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Diner
Director: Barry Levinson (Dir)
Release Date:   2 Apr 1982
Premiere Information:   Baltimore premiere: 2 Mar 1982; New York opening: 2 Apr 1982; Los Angeles opening: 7 May 1982
Production Date:   2 Mar--18 Apr 1981 in Baltimore, MD
Duration (in mins):   110
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Cast: Starring: Steve Guttenberg (Edward "Eddie" Simmons) as
    Daniel Stern (Laurence "Shrevie" Schreiber) as
    Mickey Rourke (Robert "Boogie" Sheftell) as
    Kevin Bacon (Timothy Fenwick, Jr.) as
    Timothy Daly (William "Billy" Howard) as
    Ellen Barkin (Beth) as
  [and] Paul Reiser (Modell) as
  Featuring: Kathryn Dowling (Barbara)  
    Michael Tucker (Bagel)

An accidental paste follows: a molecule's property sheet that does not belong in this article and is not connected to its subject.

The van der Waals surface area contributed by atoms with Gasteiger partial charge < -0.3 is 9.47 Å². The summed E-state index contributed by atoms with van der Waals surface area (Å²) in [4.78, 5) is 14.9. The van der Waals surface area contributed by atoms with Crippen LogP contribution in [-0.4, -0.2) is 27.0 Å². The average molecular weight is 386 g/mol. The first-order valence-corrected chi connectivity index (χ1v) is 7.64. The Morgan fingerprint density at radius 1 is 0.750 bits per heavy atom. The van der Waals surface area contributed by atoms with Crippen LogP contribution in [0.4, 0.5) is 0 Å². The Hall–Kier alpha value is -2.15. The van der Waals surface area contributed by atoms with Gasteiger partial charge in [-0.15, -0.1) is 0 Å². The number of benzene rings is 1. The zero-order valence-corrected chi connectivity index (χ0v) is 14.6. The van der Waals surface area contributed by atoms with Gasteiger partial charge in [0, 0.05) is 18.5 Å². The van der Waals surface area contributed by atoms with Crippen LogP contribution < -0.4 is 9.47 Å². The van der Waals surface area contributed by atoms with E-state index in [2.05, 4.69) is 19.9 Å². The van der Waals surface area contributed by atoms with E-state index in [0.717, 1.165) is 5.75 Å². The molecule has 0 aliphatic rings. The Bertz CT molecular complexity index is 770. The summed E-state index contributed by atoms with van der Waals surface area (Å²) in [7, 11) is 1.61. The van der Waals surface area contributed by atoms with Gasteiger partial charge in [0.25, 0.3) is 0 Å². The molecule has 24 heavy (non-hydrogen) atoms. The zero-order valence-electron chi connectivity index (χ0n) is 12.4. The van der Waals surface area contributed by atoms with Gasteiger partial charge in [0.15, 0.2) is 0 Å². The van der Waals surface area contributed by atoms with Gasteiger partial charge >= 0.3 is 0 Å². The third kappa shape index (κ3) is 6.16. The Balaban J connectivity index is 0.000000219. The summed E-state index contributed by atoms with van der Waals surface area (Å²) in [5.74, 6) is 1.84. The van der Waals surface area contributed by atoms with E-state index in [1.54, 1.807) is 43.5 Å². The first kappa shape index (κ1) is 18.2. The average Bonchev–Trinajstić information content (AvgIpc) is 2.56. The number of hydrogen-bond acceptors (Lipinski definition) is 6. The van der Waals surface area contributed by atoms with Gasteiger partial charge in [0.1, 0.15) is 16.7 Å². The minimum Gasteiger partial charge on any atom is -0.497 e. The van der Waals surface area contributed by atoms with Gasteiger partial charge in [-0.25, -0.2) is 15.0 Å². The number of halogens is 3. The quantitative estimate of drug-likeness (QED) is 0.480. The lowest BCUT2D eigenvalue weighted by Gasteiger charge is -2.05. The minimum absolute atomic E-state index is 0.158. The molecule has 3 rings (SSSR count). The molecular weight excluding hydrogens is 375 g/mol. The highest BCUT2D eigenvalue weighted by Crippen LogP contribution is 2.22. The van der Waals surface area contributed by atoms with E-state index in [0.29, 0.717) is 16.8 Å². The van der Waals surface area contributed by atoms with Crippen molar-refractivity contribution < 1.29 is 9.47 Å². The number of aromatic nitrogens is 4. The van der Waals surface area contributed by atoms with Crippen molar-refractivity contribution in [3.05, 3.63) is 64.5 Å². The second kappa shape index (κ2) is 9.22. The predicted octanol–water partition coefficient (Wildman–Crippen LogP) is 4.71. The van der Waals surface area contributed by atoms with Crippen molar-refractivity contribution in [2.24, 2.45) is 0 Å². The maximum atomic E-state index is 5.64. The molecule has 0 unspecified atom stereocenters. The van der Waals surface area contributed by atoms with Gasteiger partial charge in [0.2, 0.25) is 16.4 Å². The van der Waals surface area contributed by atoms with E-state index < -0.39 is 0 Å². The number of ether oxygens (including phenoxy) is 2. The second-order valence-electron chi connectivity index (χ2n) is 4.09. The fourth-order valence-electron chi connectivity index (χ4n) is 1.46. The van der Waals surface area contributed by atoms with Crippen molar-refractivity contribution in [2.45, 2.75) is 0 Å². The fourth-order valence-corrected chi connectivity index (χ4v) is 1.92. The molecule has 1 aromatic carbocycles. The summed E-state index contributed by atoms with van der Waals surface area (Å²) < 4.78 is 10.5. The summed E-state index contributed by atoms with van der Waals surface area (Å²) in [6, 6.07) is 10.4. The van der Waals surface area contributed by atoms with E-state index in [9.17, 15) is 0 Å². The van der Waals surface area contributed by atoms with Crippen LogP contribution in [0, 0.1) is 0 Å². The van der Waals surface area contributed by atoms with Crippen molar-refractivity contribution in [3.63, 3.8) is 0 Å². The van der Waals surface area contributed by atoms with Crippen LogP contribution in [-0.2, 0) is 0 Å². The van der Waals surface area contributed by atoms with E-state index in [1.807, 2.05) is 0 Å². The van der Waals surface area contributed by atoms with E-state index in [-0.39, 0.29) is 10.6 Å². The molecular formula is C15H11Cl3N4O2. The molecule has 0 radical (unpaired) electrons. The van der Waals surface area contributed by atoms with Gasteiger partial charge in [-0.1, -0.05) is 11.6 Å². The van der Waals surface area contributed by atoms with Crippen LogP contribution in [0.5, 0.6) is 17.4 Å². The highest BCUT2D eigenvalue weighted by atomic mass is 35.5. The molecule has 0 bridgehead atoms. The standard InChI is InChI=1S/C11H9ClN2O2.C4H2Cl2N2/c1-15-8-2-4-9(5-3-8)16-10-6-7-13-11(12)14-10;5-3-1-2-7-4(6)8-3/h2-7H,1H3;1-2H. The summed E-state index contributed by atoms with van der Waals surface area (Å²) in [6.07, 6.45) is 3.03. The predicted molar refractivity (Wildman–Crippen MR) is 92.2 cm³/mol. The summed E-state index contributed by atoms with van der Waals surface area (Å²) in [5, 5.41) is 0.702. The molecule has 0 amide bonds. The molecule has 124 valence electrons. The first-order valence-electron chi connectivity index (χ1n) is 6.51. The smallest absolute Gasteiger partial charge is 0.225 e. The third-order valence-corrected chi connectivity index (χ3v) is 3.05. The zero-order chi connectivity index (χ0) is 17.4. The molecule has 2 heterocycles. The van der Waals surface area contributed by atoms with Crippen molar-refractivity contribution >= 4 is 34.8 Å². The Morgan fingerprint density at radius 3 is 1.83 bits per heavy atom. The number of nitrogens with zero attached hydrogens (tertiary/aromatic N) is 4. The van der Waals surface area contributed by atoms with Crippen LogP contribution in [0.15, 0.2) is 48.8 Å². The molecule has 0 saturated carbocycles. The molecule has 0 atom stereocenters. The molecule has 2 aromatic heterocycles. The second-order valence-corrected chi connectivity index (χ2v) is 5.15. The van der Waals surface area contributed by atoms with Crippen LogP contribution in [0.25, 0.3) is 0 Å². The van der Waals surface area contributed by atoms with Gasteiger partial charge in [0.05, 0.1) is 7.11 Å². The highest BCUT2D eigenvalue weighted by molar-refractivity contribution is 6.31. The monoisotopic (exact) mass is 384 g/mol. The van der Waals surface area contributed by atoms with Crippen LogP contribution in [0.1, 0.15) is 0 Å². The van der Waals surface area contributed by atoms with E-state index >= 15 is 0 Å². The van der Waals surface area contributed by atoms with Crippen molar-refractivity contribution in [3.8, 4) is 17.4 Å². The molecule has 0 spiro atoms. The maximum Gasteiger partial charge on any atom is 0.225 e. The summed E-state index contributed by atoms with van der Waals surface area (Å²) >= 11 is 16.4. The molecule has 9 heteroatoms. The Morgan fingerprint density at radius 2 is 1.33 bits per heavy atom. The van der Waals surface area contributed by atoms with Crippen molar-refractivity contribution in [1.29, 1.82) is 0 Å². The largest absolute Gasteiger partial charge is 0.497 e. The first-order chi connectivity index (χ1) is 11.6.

Colette Blonigan (Carol Heathrow)  
    Jessica James (Mrs. Simmons)  
    Clement Fowler (Eddie's father)  
  [and] Kelle Kipp (Diane)  
    John Aquino (Tank)  
    Richard Pierson (David Frazer)  
    Claudia Cron (Jane Chisholm)  
    Tait Ruppert (Methan)  
    Tom V. V. Tammi (Howard [Fenwick])  
    Pam Gail (First stripper)  
    Lauren Zaganas (Second stripper)  
    Sharon Ziman (Bride [Elyse])  
    Mark Margolis (Earl Maget)  
    Ralph Tabakin (TV customer)  
    Frank Stoegerer (TV director)  
    Nat Benchley (Technical director)  
    Frank Hennessy (Audio man)  
    Marvin Hunter (Newscaster)  
    Steve Smith (Announcer)  
    Lee Case (Billy's father)  
    Howard "Chip" Silverman (Clothing hustler)  
    Ted Bafaloukos (George)  
    Barney Cohen (Knocko)  
    Bruce Kluger (Guy at pool hall)  
    Bruce Elliot (Soap opera man)  
    Carole Copeland (Soap opera woman)  
    Aryeh Cooperstock (Rabbi)  
    Brian Costantini (Drunk at wedding)  
    Lorraine D. Glick (Woman at wedding)  
    Florence L. Moody (Waitress)  
    Mary Lou Vukov (Waitress)  
    Alan Kaplan (Bagel's friend)  
    Donald Saiontz (Bagel's friend)  
    Chief Gordon (Man in jail)  
    Beverly Sheehan (Beautician)